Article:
I don’t want to downplay this aspect of it.  It’s huge. 

            But what would happen if we all reached out only in this way?  What would happen if we were so busy initiating acts of love that  nobody ever accepted these acts?  Can you imagine a preschool full of screaming kids, all trying to share the food in their own hands, not willing to slow down and sample the food from the others?  Nobody would get anything.

            Jesus was the ultimate servant.  But you know what?  He allowed others to bless him.  He is served by the love and devotion of many.  They cheer and bow down as he enters Juraselum.  He is anointed with expensive perfumes, and his feet are washed with tears.  His feet are washed with tears. 

            What is to be outward reaching?  It’s to give and to receive.  It’s to exhale and to inhale.  It’s too allow God to use us to bless others and to accept God’s blessings through others.

            Of course it’s not as easy as it sounds.  Some of us are not very good at recieiving kindness.  Some of us are not very good at enacting kindness.  Most of us struggle with both.

            It’s pretty straight foreward why it’s hard to give.  Selfishness is a pretty self explanatory thing.  For us to give something to others, we have to give up that thing ourselves.

            I have to tell you that I have been the reciepient of outrageous acts of kindness within the small groups I have been a part of.   Probably, if some kind of tally were kept, I’ve received more than I’ve given.  I’m not proud of that.

            In fact, there is something horrifying about it.  Please don’t misunderstand me.  There have been time that the love of my brothers and sisters in Christ has been all that has kept me trudging through the day.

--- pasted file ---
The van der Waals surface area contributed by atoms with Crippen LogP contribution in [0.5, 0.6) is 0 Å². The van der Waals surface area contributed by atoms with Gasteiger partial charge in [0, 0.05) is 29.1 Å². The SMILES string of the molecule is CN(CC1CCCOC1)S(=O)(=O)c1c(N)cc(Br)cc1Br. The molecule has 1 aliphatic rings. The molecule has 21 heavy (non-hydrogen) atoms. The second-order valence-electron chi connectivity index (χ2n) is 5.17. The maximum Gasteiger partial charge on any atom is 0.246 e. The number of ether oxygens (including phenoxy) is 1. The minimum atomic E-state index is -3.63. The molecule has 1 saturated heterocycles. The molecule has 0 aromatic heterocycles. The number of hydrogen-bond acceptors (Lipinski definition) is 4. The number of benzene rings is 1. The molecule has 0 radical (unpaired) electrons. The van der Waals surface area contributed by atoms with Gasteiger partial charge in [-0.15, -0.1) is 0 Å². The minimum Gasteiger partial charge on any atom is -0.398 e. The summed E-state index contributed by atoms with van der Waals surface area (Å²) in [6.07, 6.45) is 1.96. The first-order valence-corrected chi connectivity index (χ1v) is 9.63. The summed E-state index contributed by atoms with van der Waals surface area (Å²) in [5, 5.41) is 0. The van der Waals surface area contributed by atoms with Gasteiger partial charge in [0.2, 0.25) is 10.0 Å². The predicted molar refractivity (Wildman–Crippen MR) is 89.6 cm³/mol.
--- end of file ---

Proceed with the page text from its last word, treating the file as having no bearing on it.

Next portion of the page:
But being in a position where I need to accept that which I haven’t earned… there is something horrible about this.   We live in a world which has labored very hard at setting up systems where we get exactly what we deserve.  It’s an insult to our most basic sensibilities to be given that which we didn’t earn.

            Even when we need it.

            Especially when we need it.

           

            I have received such kindness from my small groups.  I have been so grateful and at the same time, really struggled.  I think we all do.  In my calmer moments, I see what amazing training this is.

            The greatest gift, the most undeserved thing, is God’s love for me, his creation of me, his eternal assurances to me.  And it has been so important that I learn to accept the acts of love from the people around me that I don’t deserve, because it helps me to begin to wrap my brain around the enormity of God’s great acts of love, acts that I deserve even less.

            What is it to be outward reaching?

          To be outward reaching is to practice recievng God’s love and encarnating God’s love.  This answer to the question only begins to answer the next question: Why should we be outward reaching.  I’ll post on that some time soon.

 

The Biblical Meaning of Community

One of the sweeping themes through the whole of the bible is the idea of God moving people into communities where they will bless others and others will be blessed by them.

I’m contemplating this truth as I get ready to go to church.  I am the small groups director for my church.  (Fellowship Church in Holden Massachusett.) and will be speaking for a few minutes during the services today.   The observation above is something I want to share with everybody. 

It begins with the trinity.  Perfect community between Jesus, God the father, and the Holy Spirit.  But they/he began the act of creation; a community was made.

Adam and Eve were offered perfect community.  They were exiled from this community because of the danger they posed to themselves.

Generations later, Abram leaves his safe and comfortable community.  When the community of travelers grows too large to be a healthy community Abram and Lot split.  Abram/Abraham’s story is really one about the community of his immediate family, about whether it should be kept together in all its dysfunctionalities; members are exiled and called back.  Who will continue as leader of this community is a huge theme.

Fast foreward some: Joseph is exiled from his community, which is unhealthy.  He creates a community for himself in Egypyt.  His brothers are eventually pulled into it, and presumably healed through it.  This community is so succesful that it poses a threat to the Egyptian power structure and is enslaved.

A member of the enslaved community (the Hebrews) leads them out of Egypt.  God gives them pretty specific expectations about how to be a healthy community.  He breaks them up into tribes, clans, and families, so that the social unit is small enough to work as a functional community.

More later on the country of Israel, Judah, and the New Testament…